The resulting pesebres can be very beautiful. All of the work is done by hand and emphasis is placed on the most realistic yet glorious looking. They are the pride of the people, and are placed in churches, homes and across the main plaza. Families trawl through the market, pouring their heart into finding ever better adornments for their pesebre, this religious devotion is indeed a big part of the very essence of Santuranticuy which is such an important Christmas tradition in Peru.

Niño Manuelito – baby Jesus in Andean terms – is the main star. He adorns indigenous clothing as well as the thorn in his foot. The other characters from the traditional Christmas story are also included. The word Santuranticuy itself is a convergence of Spanish and Quechua literally meaning “to buy the saint”.

At night, the fair takes on a life of its own decorated by large biblical animals covered in lights. Street vendors sell traditional hot and sweet rum punch called Ponche to warm you up, and the starlit skies glitter overhead.

At midnight, some will attend the misa de gallo – or mass. Fireworks crack in the sky as midnight passes adding a splash of noise and colour. If it hadn’t done so already, the party now begins; usually a living room is taken over and furniture moved aside to allow for dancing. The music more than likely than not will go on all night.

Christmas morning means getting up early and excitedly opening presents in many countries. However in Peru this is usually a much needed day of rest after the night before!

Christmas gifts to take home from Peru

Of course if you’re visiting Peru over the holidays you’ll have to take home some suitable Christmas souvenirs for friends and family back home. Have a look at Marisol’s top picks for Christmas shopping in Lima. Marisol Mosquera, Aracari’s founder knows Peru inside out and is a Condé Nast Top Travel Specialist.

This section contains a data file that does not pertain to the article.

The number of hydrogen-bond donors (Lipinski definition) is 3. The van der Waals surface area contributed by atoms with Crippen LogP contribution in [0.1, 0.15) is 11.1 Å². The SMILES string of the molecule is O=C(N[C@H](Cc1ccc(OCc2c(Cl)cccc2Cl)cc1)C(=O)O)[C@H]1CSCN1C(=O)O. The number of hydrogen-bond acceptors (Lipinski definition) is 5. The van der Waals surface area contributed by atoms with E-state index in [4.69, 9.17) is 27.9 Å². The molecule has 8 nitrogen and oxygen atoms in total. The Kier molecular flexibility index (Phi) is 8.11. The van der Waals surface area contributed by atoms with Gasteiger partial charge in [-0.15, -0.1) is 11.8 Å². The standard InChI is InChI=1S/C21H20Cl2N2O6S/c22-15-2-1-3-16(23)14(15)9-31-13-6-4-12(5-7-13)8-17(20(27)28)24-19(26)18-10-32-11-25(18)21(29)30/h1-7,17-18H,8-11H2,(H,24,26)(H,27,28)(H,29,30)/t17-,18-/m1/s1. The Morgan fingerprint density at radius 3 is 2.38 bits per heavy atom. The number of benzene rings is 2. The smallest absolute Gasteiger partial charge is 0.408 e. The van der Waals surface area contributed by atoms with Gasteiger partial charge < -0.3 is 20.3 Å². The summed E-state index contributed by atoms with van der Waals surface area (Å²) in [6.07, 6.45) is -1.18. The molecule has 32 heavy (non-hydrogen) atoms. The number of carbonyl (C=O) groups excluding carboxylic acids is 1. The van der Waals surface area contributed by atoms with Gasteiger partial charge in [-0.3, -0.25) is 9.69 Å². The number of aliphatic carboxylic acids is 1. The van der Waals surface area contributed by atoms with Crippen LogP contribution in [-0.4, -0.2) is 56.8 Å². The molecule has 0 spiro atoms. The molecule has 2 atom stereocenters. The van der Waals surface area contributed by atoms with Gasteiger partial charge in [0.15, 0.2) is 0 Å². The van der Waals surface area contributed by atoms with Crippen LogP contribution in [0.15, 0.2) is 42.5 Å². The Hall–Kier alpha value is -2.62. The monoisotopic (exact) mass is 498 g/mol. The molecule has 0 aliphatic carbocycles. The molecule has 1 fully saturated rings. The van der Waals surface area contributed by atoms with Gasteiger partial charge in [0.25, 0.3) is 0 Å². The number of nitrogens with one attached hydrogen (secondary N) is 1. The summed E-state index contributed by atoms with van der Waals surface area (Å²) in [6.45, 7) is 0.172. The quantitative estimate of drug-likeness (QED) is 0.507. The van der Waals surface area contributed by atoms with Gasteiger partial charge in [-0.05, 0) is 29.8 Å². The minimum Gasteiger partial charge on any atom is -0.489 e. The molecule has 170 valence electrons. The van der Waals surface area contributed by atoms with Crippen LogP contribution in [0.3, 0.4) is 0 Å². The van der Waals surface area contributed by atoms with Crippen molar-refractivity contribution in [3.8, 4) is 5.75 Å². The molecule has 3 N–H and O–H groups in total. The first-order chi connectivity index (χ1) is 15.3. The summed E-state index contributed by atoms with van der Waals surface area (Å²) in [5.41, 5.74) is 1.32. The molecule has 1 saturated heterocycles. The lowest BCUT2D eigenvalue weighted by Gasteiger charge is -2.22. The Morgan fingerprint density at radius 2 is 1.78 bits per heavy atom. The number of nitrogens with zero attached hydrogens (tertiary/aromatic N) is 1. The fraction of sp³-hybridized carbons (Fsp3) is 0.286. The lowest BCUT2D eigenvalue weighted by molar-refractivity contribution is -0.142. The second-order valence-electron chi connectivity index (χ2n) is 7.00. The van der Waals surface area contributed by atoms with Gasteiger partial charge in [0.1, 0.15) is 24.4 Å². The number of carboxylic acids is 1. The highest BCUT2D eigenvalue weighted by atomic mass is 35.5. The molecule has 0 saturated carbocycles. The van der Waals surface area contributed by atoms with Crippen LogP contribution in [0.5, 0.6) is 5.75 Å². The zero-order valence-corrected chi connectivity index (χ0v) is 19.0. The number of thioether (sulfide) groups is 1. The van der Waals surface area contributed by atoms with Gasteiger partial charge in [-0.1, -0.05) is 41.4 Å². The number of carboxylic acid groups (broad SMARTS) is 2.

From the famous Alpaca textiles, perfect for keeping warm during a North American or European winter, to handmade Christmas tree decorations and other trinkets, to tasty treats to give your loved ones a taste of Peru, there’s a huge amount of choice. For more inspiration, have a look at our suggestions of 10 Peruvian Gifts to bring home for Christmas. On of our favourit craft shops in Lima, Las Pallas, typically has an annual Christmas Display of Peruvian Handicrafts.

Visiting Peru over the Christmas holidays

Celebrating Christmas while on holiday in Peru is a great way to experience the Christmas traditions in another country, and escape the cold if you live in North America or Europe. While it’s the rainy season in Cuzco and Machu Picchu, Peru is a year round destination and Christmas falls in the peak of summer weather in Lima and the coast. The city comes alive at this time of year and is buzzing with festivities and parties.

With warmer weather and sunny spells along the coast, its the ideal time to soak up the sun on Peru’s northern beaches, explore the history along the Moche Route, or head south to Paracas to visit the Nazca Lines, Ballestas Islands and famed vineyards around Ica.

Aracari Travel are top peru specialists, specializing in designing bespoke travel peru. Contact us or email travel@aracari.com, and we’ll work with you to create the perfect luxury travel peru itinerary – a great way to experience the Christmas traditions in Peru and so much more!